Offsetting these financial constraints are, however, Ciech’s “adequate” liquidity position post the proposed refinancing, with no medium-term debt maturities. We take a positive view of management’s focus on deleveraging, illustrated by an equity issuance of PLN0.4 billion in 2011, whose proceeds it used for debt repayment.
Our assessment of Ciech’s business risk profile as “weak” takes into account uncertainties over the ongoing restructuring of underperforming activities. Our assessment also reflects supply and demand risks associated with new capacity additions, for example, a capacity expansion for low-cost natural soda ash in Turkey, potentially by 2014-2015. Secondary weaknesses are Ciech’s limited product mix, with soda ash being the company’s main profit generator. Ciech also relies on a small group of suppliers for its key raw materials such as brine and limestone. However, we recognize that there is some backward integration, notably of the company’s Polish operations into steam production, and its German operations into limestone and brine, and partly into steam and electricity.
Positively, we factor into our assessment of business risk Ciech’s leading market position in soda ash, reflected in its 98% market share in Poland and No. 2 position in Europe after market leader Solvay S.A. (BBB+/Negative/A-2). We also see Ciech’s soda ash activities as less cyclical than the chemical industry as a whole, with about 60% of end-market demand from glass applications. Moreover, we assume industry growth of about 2%-3% per year in Ciech’s core CEE markets. Ciech’s soda ash activities have healthy profitability, underpinned by low cash costs and close proximity to its well-established group of customers. Competitive threats are mitigated by transportation costs, which in our view limit the risk of imports from Russia or Asia for instance.
Under our base-case credit scenario, we forecast that EBITDA from continuing operations will improve to at least PLN390 million in 2012, compared with PLN330 million in 2011. This forecast factors in strong EBITDA of PLN328 million in the first nine months of 2012 (adjusted for PLN357 million of write-offs and other non-recurring items). This is thanks to supportive soda ash prices and past investments, notably related to energy efficiency. We recognize Ciech’s strong results in the third quarter of 2012, supported by the stable performance of its soda ash business. At the same time, our forecasts for the fourth quarter of the year and 2013 are more prudent in light of challenging macroeconomic conditions, although we factor in the steady performance of the soda ash business.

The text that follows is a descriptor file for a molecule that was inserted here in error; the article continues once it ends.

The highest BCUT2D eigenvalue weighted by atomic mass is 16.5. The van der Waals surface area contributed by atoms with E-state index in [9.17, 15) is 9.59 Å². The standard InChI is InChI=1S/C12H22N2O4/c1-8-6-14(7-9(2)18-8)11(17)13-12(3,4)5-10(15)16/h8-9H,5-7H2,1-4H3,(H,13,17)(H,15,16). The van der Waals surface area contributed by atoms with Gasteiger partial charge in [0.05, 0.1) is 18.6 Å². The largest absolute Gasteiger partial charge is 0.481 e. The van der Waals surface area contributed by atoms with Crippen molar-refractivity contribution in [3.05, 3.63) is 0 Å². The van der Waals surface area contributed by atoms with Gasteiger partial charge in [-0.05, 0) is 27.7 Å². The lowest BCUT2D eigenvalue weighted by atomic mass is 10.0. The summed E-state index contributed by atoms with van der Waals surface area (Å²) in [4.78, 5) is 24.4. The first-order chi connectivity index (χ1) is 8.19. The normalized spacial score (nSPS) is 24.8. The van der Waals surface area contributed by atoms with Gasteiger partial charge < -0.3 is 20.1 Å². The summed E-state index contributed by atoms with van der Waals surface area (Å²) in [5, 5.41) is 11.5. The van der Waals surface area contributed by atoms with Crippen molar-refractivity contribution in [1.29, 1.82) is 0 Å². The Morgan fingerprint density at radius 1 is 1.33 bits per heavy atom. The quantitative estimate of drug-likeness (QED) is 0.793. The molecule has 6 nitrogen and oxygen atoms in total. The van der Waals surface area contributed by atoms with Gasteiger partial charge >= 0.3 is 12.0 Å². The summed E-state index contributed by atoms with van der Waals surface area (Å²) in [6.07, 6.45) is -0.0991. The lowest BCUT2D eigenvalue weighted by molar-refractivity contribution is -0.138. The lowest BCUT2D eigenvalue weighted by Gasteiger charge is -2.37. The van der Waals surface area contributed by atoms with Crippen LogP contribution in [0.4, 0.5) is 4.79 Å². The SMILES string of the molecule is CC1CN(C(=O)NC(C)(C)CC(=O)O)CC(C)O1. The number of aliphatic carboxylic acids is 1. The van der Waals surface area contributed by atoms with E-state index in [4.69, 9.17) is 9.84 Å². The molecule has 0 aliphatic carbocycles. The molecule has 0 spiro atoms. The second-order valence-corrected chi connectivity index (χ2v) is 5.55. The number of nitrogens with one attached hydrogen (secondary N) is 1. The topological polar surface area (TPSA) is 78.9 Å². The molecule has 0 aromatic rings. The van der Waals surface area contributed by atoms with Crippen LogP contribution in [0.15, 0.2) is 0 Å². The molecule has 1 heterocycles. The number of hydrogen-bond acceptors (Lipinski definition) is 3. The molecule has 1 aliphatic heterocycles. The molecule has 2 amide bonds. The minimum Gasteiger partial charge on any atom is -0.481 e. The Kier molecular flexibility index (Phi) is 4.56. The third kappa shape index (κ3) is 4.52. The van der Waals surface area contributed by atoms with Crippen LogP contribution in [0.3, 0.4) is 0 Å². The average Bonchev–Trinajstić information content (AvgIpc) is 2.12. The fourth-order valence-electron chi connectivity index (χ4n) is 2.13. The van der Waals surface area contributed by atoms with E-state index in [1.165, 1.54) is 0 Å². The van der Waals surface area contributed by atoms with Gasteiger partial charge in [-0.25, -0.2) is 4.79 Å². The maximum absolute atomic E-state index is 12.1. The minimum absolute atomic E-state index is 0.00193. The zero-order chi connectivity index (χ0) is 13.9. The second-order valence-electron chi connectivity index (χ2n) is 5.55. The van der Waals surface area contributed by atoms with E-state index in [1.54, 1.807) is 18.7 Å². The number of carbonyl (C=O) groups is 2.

Under our base case, we therefore forecast an improvement in adjusted debt to EBITDA to about 3.8x in 2013, compared with 4.3x that we anticipate in 2012 and 5.0x in 2011. Our forecast for further debt reduction in 2013 stems from a combination of Ciech realizing proceeds from disposals, which we assume at about PLN120 million, and generating positive free operating cash flow of at least PLN100 million. The latter assumption factors in that Ciech will substantially reduce its capex in 2013 to about PLN120 million, compared with PLN255 million on average over the past three years, which included significant development and expansion investments.
We take a negative view of the complexity of Ciech’s accounts, because historic performance is characterized by significant write-offs and non-recurring items. Our adjustments to reported debt at year-end 2011 are substantial at PLN0.4 billion and notably include PLN270 million of finance leases. Of this amount, PLN158 million relates to sale-and-leaseback liabilities on a heat and power plant, and had risen to PLN261 million as of September 2012. We also add to debt PLN32 million of factoring liabilities, PLN57 million in unfunded pensions and postretirement expenses, and PLN82 million in operating leases. Finally, we estimate PLN70 million as being tied to operations; neither do we net from debt PLN18 million of restricted cash.
We assess Ciech’s liquidity as “adequate” under our criteria, after the issuance of the proposed notes. This reflects the absence of medium-term debt maturities and our assumption of full availability of the PLN100 million RCF due 2015. Our base-case credit scenario also factors in comfortable initial headroom under the RCF covenant, although we note that the covenant steps down substantially over the medium term.
Liquidity sources over the next 12 months may include:
-- PLN100 million of availability under the proposed long-term committed RCF due 2015;